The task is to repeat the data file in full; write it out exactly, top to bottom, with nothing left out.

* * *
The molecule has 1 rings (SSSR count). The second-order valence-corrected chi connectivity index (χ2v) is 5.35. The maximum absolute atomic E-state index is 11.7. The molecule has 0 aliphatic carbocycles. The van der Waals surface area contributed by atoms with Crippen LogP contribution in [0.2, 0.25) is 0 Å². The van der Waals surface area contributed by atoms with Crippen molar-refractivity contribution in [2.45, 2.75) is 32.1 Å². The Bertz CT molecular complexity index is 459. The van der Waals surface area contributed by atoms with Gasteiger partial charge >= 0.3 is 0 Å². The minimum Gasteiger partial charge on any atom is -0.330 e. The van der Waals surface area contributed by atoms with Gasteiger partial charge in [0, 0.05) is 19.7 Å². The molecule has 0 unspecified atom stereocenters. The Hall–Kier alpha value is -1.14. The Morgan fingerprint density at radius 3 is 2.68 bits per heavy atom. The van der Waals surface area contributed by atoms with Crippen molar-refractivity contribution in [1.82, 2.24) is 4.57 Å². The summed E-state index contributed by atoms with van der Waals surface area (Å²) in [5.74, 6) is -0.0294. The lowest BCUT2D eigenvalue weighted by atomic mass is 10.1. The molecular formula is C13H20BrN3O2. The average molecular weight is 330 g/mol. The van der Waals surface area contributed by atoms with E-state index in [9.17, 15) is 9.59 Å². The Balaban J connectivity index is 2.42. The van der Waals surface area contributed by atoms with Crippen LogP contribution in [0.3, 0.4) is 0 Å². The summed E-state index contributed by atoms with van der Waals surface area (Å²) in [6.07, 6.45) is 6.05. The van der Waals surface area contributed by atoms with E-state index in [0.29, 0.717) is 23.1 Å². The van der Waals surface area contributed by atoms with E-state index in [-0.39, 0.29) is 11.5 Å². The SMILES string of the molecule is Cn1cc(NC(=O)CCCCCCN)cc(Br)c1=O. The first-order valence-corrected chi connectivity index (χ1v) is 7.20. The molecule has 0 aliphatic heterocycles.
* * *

The molecule has 1 rings (SSSR count). The second-order valence-corrected chi connectivity index (χ2v) is 5.35. The maximum absolute atomic E-state index is 11.7. The molecule has 0 aliphatic carbocycles. The van der Waals surface area contributed by atoms with Crippen LogP contribution in [0.2, 0.25) is 0 Å². The van der Waals surface area contributed by atoms with Crippen molar-refractivity contribution in [2.45, 2.75) is 32.1 Å². The Bertz CT molecular complexity index is 459. The van der Waals surface area contributed by atoms with Gasteiger partial charge >= 0.3 is 0 Å². The minimum Gasteiger partial charge on any atom is -0.330 e. The van der Waals surface area contributed by atoms with Gasteiger partial charge in [0, 0.05) is 19.7 Å². The molecule has 0 unspecified atom stereocenters. The Hall–Kier alpha value is -1.14. The Morgan fingerprint density at radius 3 is 2.68 bits per heavy atom. The van der Waals surface area contributed by atoms with Crippen molar-refractivity contribution in [1.82, 2.24) is 4.57 Å². The summed E-state index contributed by atoms with van der Waals surface area (Å²) in [5.74, 6) is -0.0294. The lowest BCUT2D eigenvalue weighted by atomic mass is 10.1. The molecular formula is C13H20BrN3O2. The average molecular weight is 330 g/mol. The van der Waals surface area contributed by atoms with E-state index in [9.17, 15) is 9.59 Å². The Balaban J connectivity index is 2.42. The van der Waals surface area contributed by atoms with Crippen LogP contribution in [0.3, 0.4) is 0 Å². The summed E-state index contributed by atoms with van der Waals surface area (Å²) in [6.07, 6.45) is 6.05. The van der Waals surface area contributed by atoms with E-state index in [0.29, 0.717) is 23.1 Å². The van der Waals surface area contributed by atoms with E-state index in [-0.39, 0.29) is 11.5 Å². The SMILES string of the molecule is Cn1cc(NC(=O)CCCCCCN)cc(Br)c1=O. The first-order valence-corrected chi connectivity index (χ1v) is 7.20. The molecule has 0 aliphatic heterocycles.